Lack of rain problematic for dairy farmers
The lack of rainfall this July is a welcomed treat for many sun-lovers, but some dairy farmers are concerned about how it will affect their winter food supplies.
David Simmons, of Pure Holstein Dairy Farm in Little Rapids, says the lack of rain means there will be less feed for his 217 cows throughout the winter.
The Holstein cows have a specialized diet — feed that is heavily concentrated to increases milk production.
"If we don't have grass, the cows don't eat. And if the cows don't eat, the cows don't produce milk," Simmons said.
According to Simmons, the cows are capable of eating approximately six-and-a-half tonnes per day.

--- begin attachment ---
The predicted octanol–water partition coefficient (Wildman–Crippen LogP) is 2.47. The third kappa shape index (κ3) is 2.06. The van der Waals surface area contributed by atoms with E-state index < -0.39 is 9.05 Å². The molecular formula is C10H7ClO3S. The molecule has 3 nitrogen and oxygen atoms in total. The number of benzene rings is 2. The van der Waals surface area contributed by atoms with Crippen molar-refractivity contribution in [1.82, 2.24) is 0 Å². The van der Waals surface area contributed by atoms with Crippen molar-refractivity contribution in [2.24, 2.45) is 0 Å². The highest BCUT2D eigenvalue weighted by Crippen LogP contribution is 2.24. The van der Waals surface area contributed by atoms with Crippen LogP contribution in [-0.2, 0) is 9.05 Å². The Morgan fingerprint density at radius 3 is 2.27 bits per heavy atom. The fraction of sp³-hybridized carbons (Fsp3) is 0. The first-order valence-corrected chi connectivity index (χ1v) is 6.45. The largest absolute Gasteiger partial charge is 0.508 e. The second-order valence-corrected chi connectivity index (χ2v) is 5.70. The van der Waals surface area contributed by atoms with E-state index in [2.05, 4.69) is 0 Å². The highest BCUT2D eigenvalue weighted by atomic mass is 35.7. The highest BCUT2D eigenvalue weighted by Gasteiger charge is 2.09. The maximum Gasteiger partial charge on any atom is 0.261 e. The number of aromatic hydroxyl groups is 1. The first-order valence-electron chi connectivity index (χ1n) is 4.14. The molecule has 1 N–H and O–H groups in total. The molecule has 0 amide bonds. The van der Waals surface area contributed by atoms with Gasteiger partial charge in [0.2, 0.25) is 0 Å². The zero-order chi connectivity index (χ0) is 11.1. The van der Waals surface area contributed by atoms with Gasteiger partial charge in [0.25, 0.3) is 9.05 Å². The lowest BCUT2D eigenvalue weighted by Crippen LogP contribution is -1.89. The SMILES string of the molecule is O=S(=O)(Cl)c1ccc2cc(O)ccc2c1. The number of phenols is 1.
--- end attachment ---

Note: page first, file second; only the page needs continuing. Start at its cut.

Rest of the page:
"Well for a dairy farmer, the sun is good for the corn and the sun is good for the grass, but we really need the moisture — and grass is a heavy consumer of moisture," Simmons said.
The limited levels of rain have caused some worry for the family-run operation.
"It turns us into a drought situation, where we won't get the grass growth that we need for the forage we need to get us through the winter," Simmons said.
The farmers cut the grass twice a year for their crop — once in June and again in August.
Simmons said if there isn't a sizeable amount of rain soon, there could be problems with the second crop.
"At this point, given the heat and the sun that we've had, we could easily use 60 millimetres of rain to sort of get us caught back up," he said.
"But even after that, we would need a consistent average rainfall until our second cut crop is ready."